End Stigma Now
At 26 and 5 months pregnant with her first child, non-smoker Elizabeth Dessureault never thought pregnancy would include a diagnosis of late stage lung cancer and chemotherapy. She was told that she had less than 1 year to live. At that point, the glow and hope of motherhood changed to include fear, a fight for her own life and the heavy stigma weight that lung cancer carries.
Stigma is something that has long been associated with lung cancer. This is mainly due to the perception that people have brought the disease upon themselves by smoking. Although most patients have quit smoking (and increasingly, some who have never smoked) by the time they are diagnosed with lung cancer, the stigma remains. Recent research has shown that negative stereotypes surrounding smoking and lung cancer were associated with lower rates of drug treatment. Although lung cancer has the highest mortality of all cancers in Canada, there is a disproportionate amount of research investment allocated to it compared with other cancers. There is an obvious need for more investment in lung cancer research that matches the significant burden of this disease.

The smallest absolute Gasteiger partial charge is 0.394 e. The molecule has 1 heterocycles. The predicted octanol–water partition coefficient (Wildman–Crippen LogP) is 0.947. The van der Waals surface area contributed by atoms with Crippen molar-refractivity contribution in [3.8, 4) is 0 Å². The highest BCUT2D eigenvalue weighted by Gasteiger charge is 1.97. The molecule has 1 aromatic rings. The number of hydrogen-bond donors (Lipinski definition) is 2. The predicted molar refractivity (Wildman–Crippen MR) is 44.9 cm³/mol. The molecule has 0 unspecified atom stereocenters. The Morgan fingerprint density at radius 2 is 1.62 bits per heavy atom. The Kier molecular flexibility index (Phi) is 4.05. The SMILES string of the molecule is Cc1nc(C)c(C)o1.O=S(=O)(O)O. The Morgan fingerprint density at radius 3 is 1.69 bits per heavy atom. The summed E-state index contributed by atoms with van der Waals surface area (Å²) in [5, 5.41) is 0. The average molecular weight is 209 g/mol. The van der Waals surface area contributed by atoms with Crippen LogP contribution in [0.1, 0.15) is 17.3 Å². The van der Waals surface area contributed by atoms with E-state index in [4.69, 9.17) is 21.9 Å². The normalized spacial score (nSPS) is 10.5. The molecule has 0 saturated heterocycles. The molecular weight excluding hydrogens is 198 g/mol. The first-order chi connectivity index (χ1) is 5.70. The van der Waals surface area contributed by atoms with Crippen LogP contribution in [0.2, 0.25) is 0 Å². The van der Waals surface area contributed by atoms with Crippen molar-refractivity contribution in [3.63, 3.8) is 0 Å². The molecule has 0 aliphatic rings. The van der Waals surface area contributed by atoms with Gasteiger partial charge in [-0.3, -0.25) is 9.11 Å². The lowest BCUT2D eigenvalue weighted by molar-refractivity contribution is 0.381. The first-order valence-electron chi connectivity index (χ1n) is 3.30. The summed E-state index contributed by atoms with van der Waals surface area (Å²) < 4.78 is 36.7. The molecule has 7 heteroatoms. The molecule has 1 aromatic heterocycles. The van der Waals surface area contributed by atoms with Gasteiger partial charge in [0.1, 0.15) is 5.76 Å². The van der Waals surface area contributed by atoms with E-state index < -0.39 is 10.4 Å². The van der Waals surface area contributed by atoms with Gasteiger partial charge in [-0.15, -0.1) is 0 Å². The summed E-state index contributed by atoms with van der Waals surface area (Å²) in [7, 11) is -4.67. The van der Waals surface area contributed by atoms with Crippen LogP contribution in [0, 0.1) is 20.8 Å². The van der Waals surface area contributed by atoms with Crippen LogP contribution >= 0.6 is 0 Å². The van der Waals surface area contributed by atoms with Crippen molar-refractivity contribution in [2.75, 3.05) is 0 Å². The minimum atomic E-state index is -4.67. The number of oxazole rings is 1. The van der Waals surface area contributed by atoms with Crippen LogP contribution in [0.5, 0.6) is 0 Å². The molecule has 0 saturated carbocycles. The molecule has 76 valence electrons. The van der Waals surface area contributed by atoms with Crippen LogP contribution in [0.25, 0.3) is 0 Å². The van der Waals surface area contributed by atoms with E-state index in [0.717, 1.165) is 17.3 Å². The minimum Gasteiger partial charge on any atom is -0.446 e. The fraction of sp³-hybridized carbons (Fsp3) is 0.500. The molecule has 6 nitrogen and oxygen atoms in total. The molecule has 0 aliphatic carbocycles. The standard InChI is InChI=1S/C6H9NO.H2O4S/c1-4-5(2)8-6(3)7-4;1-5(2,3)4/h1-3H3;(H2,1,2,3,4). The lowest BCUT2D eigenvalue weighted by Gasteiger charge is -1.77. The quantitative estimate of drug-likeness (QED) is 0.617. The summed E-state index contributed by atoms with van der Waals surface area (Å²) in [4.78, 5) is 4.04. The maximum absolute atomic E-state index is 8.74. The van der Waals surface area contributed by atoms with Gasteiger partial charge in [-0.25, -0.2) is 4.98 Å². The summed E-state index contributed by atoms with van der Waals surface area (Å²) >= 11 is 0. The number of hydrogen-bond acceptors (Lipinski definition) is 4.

"I’ve seen first hand the importance of funding for lung cancer research and that it is a women’s cancer too. None of the proceeds from the 'weekends or runs to end women’s cancers' are given to lung cancer despite the fact that it is the most commonly diagnosed cancer in Canada. Not many people realize that more women die from lung cancer each year than all women’s (breast, uterine and ovarian) cancers combined. More young, non-smoking women are being diagnosed all the time. Lung cancer among never-smokers is actually twice as common in women compared to men. I hope to increase lung cancer awareness and hopefully end the 'stigma' associated with it."
- Elizabeth Dessureault
Today, Elizabeth’s tumours are shrinking with the help of a targeted therapy and the inspiration of her healthy, happy baby boy Jack. On February 6th, Elizabeth took her message of hope to the 25th annual Taste of the NFL. She was the second runner-up in Team Draft’s Lung Cancer Survivors Super Bowl Challenge. At the Taste of the NFL, Elizabeth asked attendees for their support with this message:
“No one deserves lung cancer. Give lung cancer the support it needs. #EndStigmaNow.”